A Macroeconomic Theory OF The Open Economy
Over the past two decades, the United States has persistently imported more goods and services than it has exported. That is, U.S. net exports have been negative. Although economists debate whether these trade deficits are a problem  for the U.S. economy, the nation’s business community has a strong opinion. Many business leaders claim that the trade deficits reflect unfair competition: Foreign firms are allowed to sell their products in US. markets, they contend, while foreign governments impede US. firms from selling US. products abroad.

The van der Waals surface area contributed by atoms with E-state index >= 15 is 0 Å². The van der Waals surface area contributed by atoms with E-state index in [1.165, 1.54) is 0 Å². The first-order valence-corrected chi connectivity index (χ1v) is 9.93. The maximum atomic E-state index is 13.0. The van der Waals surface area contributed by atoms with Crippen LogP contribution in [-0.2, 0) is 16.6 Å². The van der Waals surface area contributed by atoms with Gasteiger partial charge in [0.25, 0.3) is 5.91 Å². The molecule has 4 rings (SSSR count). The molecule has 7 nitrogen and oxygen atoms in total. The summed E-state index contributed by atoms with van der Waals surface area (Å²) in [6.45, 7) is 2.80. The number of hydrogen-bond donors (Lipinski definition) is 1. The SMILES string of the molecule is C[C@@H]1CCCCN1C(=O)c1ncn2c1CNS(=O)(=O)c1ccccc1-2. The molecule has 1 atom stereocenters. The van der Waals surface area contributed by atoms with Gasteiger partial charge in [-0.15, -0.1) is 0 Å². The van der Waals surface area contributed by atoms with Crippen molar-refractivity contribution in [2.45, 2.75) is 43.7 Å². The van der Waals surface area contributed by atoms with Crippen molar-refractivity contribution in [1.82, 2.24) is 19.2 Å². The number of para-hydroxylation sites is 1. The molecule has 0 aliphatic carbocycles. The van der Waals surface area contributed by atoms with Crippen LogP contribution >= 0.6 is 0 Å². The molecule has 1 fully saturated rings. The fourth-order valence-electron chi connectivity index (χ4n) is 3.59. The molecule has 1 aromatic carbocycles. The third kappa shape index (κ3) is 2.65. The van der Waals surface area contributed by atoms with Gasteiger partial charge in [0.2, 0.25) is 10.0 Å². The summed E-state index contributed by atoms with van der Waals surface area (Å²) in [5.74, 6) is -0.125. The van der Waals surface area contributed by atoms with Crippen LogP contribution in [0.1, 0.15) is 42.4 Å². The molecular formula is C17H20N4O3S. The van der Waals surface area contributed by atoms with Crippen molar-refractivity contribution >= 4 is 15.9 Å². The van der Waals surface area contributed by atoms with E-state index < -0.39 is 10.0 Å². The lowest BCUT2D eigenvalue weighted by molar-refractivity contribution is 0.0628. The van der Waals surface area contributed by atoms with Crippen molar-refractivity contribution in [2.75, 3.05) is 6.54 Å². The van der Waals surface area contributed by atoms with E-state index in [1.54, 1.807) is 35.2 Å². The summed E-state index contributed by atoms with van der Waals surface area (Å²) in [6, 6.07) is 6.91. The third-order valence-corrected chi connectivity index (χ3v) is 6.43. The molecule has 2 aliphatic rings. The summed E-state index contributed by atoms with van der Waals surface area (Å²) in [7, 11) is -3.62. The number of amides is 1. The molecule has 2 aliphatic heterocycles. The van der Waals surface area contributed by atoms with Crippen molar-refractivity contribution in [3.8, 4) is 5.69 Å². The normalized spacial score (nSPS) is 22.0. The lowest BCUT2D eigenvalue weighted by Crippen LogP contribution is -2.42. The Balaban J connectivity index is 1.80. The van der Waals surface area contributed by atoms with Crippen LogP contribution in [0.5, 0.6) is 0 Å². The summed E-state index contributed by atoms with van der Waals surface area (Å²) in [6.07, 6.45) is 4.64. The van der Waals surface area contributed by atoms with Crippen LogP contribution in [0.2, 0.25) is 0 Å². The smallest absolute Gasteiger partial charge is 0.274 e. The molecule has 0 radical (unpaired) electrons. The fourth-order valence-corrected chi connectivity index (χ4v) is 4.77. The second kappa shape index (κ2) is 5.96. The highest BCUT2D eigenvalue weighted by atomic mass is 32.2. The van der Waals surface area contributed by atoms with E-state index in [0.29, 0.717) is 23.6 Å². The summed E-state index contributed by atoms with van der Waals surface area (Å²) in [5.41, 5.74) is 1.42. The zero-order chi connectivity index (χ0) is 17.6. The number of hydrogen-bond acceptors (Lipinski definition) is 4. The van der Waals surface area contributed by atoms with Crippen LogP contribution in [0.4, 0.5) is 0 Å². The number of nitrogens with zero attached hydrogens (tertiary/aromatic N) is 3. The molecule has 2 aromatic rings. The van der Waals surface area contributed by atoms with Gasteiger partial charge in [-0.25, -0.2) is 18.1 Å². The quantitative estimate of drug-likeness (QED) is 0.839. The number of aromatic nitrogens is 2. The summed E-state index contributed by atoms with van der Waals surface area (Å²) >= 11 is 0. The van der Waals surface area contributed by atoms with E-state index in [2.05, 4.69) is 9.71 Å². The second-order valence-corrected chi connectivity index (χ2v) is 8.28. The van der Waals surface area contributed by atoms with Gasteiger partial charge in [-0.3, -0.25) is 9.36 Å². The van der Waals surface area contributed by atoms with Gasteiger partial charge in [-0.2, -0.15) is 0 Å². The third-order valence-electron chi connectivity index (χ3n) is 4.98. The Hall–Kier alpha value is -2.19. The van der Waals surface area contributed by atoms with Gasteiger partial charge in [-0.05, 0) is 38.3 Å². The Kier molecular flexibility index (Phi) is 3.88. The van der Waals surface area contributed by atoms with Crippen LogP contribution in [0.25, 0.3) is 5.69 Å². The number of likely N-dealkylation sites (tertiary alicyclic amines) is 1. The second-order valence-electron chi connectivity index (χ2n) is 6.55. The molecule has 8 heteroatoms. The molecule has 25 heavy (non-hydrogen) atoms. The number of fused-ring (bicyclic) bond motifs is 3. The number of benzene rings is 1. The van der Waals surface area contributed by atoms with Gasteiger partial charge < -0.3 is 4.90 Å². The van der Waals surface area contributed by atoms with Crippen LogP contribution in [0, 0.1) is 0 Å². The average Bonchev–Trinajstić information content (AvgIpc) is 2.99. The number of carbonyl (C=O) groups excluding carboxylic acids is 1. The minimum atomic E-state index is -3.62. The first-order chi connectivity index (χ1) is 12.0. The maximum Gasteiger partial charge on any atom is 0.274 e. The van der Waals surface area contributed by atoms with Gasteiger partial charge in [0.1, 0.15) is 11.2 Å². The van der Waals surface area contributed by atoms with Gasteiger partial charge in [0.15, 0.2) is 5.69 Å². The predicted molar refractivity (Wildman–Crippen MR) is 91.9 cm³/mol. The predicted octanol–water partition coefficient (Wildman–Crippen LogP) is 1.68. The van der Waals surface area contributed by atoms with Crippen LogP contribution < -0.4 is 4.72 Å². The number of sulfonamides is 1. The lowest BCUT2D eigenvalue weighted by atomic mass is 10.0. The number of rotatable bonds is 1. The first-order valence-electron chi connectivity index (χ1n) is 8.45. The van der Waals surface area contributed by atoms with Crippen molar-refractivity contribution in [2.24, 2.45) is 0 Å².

Imagine that you are the president and you want to end these trade deficits. What should you do? Should you try to limit imports, perhaps by imposing a quota on the import of cars from Japan? Or should you try to influence the nation’s trade deficit in some other way? To understand the factors that determine a country’s trade balance and how government policies can affect it, we need a macroeconomic theory that explains how an open economy works. The preceding chapter introduced some of the key macroeconomic variables that describe an economy’s relationship with other economies, including net exports, net capital outflow, and the real and nominal exchange rates. This chapter develops a model that identifies the foreces that determine these variables and shows how these variables are related to one another. To develop this macroeconomic model of an open economy, we build on our previous analysis in two ways. First, the model takes the economy’s GDP as given. We assume that the economy’s output of goods and services, as measured by real GDp, is determined by the supplies of the factors of production and by the available production technology that turns these inputs into output. Second, the model takes the economy’s price level as given. We assume that the price level adjusts to bring the supply and demand for money into balance. In other words, this chapter takes as a starting point the lessons learned in previous chapters about the determination of the economy’s output and price level. The goal of the model in this chapter is to highlight the forces that determine the economy’s trade balance and exchange rate. In one “sense, the model is simple: It applies the tools of supply and demand to an open economy. Yet the model is also more complicated than others we have seen because it involves